Even gentle practices like Yin and restorative yoga involve entering into some uncomfortable poses. However, it’s voluntary — the only person forcing you to endure the agony is yourself. By breathing through mild discomfort, the good kind that releases your fascia and eases pain, you train your central nervous system to tolerate stressful situations without becoming dysregulated. 

3. Encouraging Other Healthy Interventions

Mindfully tuning into your body through breath and movement teaches you more about yourself than any anatomy class. It also gives you a deeper appreciation for your physical self and what it can do. From there, it’s natural to want to nurture yourself more. 

You might find that your yoga practice inspires you to: 

  • Eat more healthfully: Consuming more fresh, whole foods, particularly those high in certain nutrients like omega-3s, also combats stress. 
  • Reduce unnecessary sources of stress: Your time on the mat provides space for working through problems. Such breakthroughs can help you find ways to move on from toxic jobs and relationships without causing you undue struggle or strife. 
  • Cut back on unhealthy foods and eliminate toxic substances: A healthier relationship with your body makes it easier to say no to things that aren’t good for you, like alcohol. It also raises your awareness of the effect of environmental toxins, encouraging greater sustainability. A cleaner planet equates to healthier humans.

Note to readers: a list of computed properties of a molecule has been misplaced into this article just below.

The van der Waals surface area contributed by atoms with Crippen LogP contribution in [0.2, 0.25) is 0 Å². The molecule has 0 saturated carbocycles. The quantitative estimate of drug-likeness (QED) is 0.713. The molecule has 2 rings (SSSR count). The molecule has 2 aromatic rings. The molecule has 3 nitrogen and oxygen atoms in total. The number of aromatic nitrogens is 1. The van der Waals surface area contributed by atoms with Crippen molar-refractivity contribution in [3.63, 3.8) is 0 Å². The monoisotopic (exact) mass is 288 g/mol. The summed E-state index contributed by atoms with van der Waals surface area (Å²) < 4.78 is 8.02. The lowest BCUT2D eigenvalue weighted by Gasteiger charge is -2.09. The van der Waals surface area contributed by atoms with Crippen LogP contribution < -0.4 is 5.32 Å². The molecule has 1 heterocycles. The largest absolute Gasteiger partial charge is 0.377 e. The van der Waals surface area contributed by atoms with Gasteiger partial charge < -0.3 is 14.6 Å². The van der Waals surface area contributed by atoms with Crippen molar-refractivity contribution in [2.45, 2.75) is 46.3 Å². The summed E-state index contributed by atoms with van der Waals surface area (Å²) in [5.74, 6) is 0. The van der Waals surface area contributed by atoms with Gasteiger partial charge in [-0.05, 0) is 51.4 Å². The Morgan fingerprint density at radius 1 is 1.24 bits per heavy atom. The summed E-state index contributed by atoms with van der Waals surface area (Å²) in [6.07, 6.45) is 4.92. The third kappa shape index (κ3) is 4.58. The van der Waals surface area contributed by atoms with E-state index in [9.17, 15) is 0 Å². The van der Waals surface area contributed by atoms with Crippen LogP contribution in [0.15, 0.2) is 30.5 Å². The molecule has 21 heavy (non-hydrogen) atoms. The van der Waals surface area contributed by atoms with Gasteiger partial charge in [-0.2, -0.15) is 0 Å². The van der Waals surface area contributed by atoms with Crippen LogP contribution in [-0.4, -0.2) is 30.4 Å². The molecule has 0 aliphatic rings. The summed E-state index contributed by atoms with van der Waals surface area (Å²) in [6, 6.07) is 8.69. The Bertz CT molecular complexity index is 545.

What Type of Yoga Is Best for Stress? 

The best type of yoga for stress ultimately depends on you. It’s all a part of getting to know yourself and your nervous system on the mat. Some people may need to release tension through a higher-energy practice like Ashtanga or power yoga. Others may crave nothing more than a gentle surrender. 

1. The Right Type of Yoga for You 

If you prefer to burn off steam through an intense flow, consider the following yoga forms:

  • Ashtanga
  • Bikram
  • Power yoga
  • Vinyasa 

However, if you want a purely relaxing, indulgent experience, consider:

  • Yin 
  • Restorative yoga

Of course, you may find solace in any style. Many people enjoy Hatha classes, as many guides include the right blend of challenge and relaxation to encourage stress relief. 

2. Using Yoga With Other Activities 

Finally, you can use yoga as an adjunct to other stress-relieving activities. For example, athletes who need to blow off steam before relaxing might go for a run before sinking into a restorative class. 

You’re not alone if you struggle to squeeze an hour of yoga into your already busy day. However, you don’t have to dive into a 90-minute retreat to reap the benefits. A few minutes of mindful movement in the morning and again before bed starts and ends your day right, helping you feel centered before the hecticness begins and sink into sleep in the evening. 

Yoga and Stress 

You now have a better understanding of how yoga helps manage stress. Best of all, it’s free and accessible to everyone. 

The best kind of yoga for stress depends on you. Explore a class today and reap the tension-taming benefits.

*commission earned from this link.

Beth Rush

Beth is the mental health editor at Body+Mind. She has 5+ years of experience writing about behavioral health, specifically mindfulness-based cognitive therapy.